Jubala will be back at the Ground Zero Coffeehouse Friday, Nov. 17 at 7:15 p.m. For more information, visit the band's Web site at www.myspace.com/jubalamusic. - Daily Trojan - University of Southern California

"Jubala featured on CU@USC"

In late 2006, Jubala was featured on:

"CU@USC" is a live, nightly talk show featuring a variety of guests from all arenas, including entertainment professionals, political leaders, academic researchers, and other prestigious individuals from the Los Angeles community and beyond.

As the premier college interview show in the nation, "CU@USC" has had an impressive line-up of guests. Former guests include film directors George Lucas, Robert Zemeckis, and Steven Spielberg, recording artist Fiona Apple, actors Tom Arnold, Alfred Molina, Jason Lee, and Patrick Stewart, composer John Williams, former Los Angeles mayor Richard Riordan, Nobel Prize Laureate George Olah, Chicago Cubs pitcher Mark Prior, acclaimed authors Michael Cunningham (Pulitzer Prize winner, "The Hours"), T.C. Boyle ("The Road to Welville"), and Eric Larson ("Devil in the White City"), television producers Josh Schwartz ("The O.C.") and Bill Lawrence ("Scrubs"), Broadway producer James D. Stern ("The Producers"), USC National Champion Football Coach Pete Carroll, CNN anchor Anderson Cooper, Congresswoman Diane Watson (D-CA.), and over four hundred distinguished others.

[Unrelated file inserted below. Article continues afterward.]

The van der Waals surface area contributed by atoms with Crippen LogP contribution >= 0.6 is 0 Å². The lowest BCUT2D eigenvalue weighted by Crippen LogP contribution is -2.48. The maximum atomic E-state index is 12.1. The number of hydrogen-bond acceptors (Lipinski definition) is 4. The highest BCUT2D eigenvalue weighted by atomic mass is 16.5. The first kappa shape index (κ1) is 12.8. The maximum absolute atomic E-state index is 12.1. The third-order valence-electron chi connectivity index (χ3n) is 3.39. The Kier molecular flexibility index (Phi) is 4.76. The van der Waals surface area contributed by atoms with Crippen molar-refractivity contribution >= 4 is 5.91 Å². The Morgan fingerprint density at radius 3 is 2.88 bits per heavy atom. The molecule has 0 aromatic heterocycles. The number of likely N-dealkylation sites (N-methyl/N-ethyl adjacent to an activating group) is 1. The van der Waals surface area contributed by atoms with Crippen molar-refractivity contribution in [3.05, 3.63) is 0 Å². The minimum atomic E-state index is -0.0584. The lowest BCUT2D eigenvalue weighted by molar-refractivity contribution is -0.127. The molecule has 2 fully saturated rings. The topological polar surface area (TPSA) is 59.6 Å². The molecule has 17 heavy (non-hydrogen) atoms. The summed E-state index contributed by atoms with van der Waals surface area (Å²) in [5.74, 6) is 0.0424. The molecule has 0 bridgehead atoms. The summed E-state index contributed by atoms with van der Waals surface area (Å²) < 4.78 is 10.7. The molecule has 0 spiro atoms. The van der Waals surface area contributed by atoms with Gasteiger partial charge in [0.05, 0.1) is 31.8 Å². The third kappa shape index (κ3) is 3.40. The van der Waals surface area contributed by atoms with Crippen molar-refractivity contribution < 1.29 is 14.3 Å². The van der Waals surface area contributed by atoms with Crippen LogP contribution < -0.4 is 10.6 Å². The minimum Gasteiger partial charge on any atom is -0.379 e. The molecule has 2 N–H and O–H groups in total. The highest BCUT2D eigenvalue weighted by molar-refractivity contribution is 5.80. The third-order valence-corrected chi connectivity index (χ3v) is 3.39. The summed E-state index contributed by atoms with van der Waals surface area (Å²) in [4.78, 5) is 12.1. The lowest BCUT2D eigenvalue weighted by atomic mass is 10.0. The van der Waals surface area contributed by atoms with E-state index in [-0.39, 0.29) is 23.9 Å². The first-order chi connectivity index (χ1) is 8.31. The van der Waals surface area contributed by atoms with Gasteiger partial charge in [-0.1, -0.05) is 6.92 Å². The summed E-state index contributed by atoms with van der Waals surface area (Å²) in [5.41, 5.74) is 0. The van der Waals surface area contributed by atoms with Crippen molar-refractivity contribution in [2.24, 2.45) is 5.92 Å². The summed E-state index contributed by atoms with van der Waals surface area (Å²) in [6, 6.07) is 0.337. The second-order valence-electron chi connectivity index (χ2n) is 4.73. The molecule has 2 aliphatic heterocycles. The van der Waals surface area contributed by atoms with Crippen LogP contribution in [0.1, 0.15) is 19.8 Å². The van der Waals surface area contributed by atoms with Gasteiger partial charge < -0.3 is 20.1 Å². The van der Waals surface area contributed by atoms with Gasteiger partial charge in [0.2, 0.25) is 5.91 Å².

"CU@USC" has been a cornerstone show at Trojan Vision since 1997 and we take great pride in the fact that our guests have come back time and again to let us know what a great experience they had on our program. We are proud that, for the past three years, "CU@USC" has been voted the "Best Show" on Trojan Vision. - TrojanVision TV

"Jubala featured on Saturday Night Magazine compilation"

Jubala was selected as a featured artist on Saturday Night Magazine's music compilation for May 2008.

Being featured alongside artists such as the Counting Crows and The Submarines, this compilation will be distributed to colleges and universities across California. - Saturday Night Magazine


"storm after the calm ep" - october 2005
"welcome to the fall EP" - october 2007
"JUBALA - jubala" - october 2008




soulful and melodic. ambitious and intricate. stripped and sensitive. jubala makes music.

with borderline obsessive attention to detail, sam (vocals), chris (guitar), zack (bass) and new members trevor (keys) and derek (drums) have arrived to quench your auditory appetite with their weapons of sound.

arising from the forests of half moon bay, jubala first appeared during the spring of 2000 with a few of chris's flowing guitar riffs and long nights of pre-halo era battle. six years departed, not much has changed. members and friendships reinvented, college educations, and countless quest-filled nights later, jubala has reemerged with a the release of their new self-titled album full of more than 50 minutes of music.

jubala has arrived.